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VeryChilly 12-21-2011 12:26 PM

Humidifier making my furnace struggle to achieve 68deg
 
I installed a honeywell he220a humidifier today here in 45deg SF.
http://www.amazon.com/Honeywell-HE22.../dp/B0002U364U

This cheap o humidifier was first choice cos this is a rental house and Im tired of waking up with my tongue stuck to the roof of my mouth.

Anyway used insulated 7' ducting (6") to hook a tap to the humidifier and ran it tonight. The humidity is getting there, but the volume flow rate is down (probably because of the bypassed air) and the heater just cannot heat the house up.

Its a Carrier 58ctx mounted in the really cold attic that has a lot of vents to the outside for some reason.
http://www.docs.hvacpartners.com/idc.../58ct-10si.pdf

Its only 45k BTU and this is a 12 sqft house, but it is not well insulated and the wood floor acts like a refridgerator.

Before my marvelous install it could heat the place to 72deg without much difficulty and would run every 10 to 15 mins. Tonight it is struggling to make 68deg.

I removed the small (one inch thick) amount of insulation from the top of supply plenum. I did this to install the take off, whIch is just bare metal and I did not insulate it. Since this is the hotest area of the ducting the tem difference is the greatest and I suspect some heat loss is happeneing here, but I don't know how significant that is.

Next suspect is this humidifier. The "design" basically just flows cold water through a mesh screen at a fair clip and the bypass air pulls it into suspension. The excess water runs down a drain tube. This is not just a tiny tricle! so I am wondering if I am in fact cooling the heated air substantailly with cold water enough to cause this issue? Obviously it takes some enegry to evaporate water, but 45k BTU running constantly?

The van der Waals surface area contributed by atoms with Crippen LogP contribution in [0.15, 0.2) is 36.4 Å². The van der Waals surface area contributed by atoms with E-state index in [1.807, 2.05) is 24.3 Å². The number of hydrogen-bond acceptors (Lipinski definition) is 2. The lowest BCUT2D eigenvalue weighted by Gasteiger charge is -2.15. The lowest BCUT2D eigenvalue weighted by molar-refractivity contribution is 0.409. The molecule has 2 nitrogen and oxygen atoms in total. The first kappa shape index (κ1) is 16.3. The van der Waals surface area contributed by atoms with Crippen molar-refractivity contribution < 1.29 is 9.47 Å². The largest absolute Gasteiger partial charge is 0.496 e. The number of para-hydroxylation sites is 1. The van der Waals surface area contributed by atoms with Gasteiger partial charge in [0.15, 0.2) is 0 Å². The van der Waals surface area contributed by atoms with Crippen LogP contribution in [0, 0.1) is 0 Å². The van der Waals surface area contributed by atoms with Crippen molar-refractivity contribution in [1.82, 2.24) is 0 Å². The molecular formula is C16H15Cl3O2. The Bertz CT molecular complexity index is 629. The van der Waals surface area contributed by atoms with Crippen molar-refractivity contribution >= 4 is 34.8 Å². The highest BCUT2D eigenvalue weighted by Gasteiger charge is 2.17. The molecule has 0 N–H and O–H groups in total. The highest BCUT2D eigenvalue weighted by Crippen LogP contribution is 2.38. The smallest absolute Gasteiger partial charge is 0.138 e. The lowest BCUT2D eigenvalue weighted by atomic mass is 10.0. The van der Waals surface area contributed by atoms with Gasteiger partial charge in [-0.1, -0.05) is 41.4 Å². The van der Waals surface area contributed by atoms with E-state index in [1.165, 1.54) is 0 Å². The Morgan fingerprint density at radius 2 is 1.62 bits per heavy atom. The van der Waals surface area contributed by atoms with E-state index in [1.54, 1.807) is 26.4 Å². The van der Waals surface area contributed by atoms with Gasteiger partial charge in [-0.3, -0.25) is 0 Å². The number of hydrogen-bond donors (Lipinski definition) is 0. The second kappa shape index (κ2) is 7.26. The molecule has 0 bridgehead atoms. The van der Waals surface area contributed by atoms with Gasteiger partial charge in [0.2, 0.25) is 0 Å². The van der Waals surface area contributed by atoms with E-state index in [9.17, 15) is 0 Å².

I could plumb hot water to this thing, but then I am heating large quantities of hot water most of which goes down the drain and the heat loss from the coper pipe to the humidifier would probably be north of 80%.

Suggestions?

BlueBSH 12-21-2011 03:13 PM

seems odd that it would have a hard time, water shouldn't cool air that much, assuming the water isn't super cooled (below freezing and still in a liquid state) it should make the hot air feel "warmer" even at a cooler temp due to the humidity, do you know what the relative humidity of the house is? you could have it at 70 degrees with a very low RH and it could feel cold, have it at 68 which a high humidity and feel hot

VeryChilly 12-21-2011 03:40 PM

good point. Yes the house feels warmer at 68 than aty 70 with the humidity, but the humidity is still low (<15%).

BlueBSH 12-21-2011 03:43 PM

Quote:

Originally Posted by VeryChilly (Post 799604)
good point. Yes the house feels warmer at 68 than aty 70 with the humidity, but the humidity is still low (<15%).

less then 15%? where are you located at? thats pretty low humidity

biggles 12-21-2011 04:27 PM

with that cold attic how true/tight is the return to the unit and the vents to the outside are you descriding supply ducts down into the space and if that humidifier is sitting in that cold attic its cooling the heated air

biggles 12-21-2011 05:00 PM

the bypass air is mixing with the discharge air or actually suckimg on the supply is that mounted on the return ducted to the supply...

VeryChilly 12-21-2011 08:35 PM

yes its sucking on the supply side, thats how it is designed. The question what to do :)
Should I reduce the airflow to the humidifier, insulate the supply and return plenums as much as possible, reduce the water flow thru the humidifier...

Im just not sure where so much heat is going?

BlueBSH 12-21-2011 08:53 PM

do you have any lines running to the outside of the building? if so there is a chance its pulling "fresh air" from outside which is causing the temp drop... you generally dont want to have a fresh air vent open during the cold days, like an HRV / ERV ventalation system or a duct that goes out with a damper on it..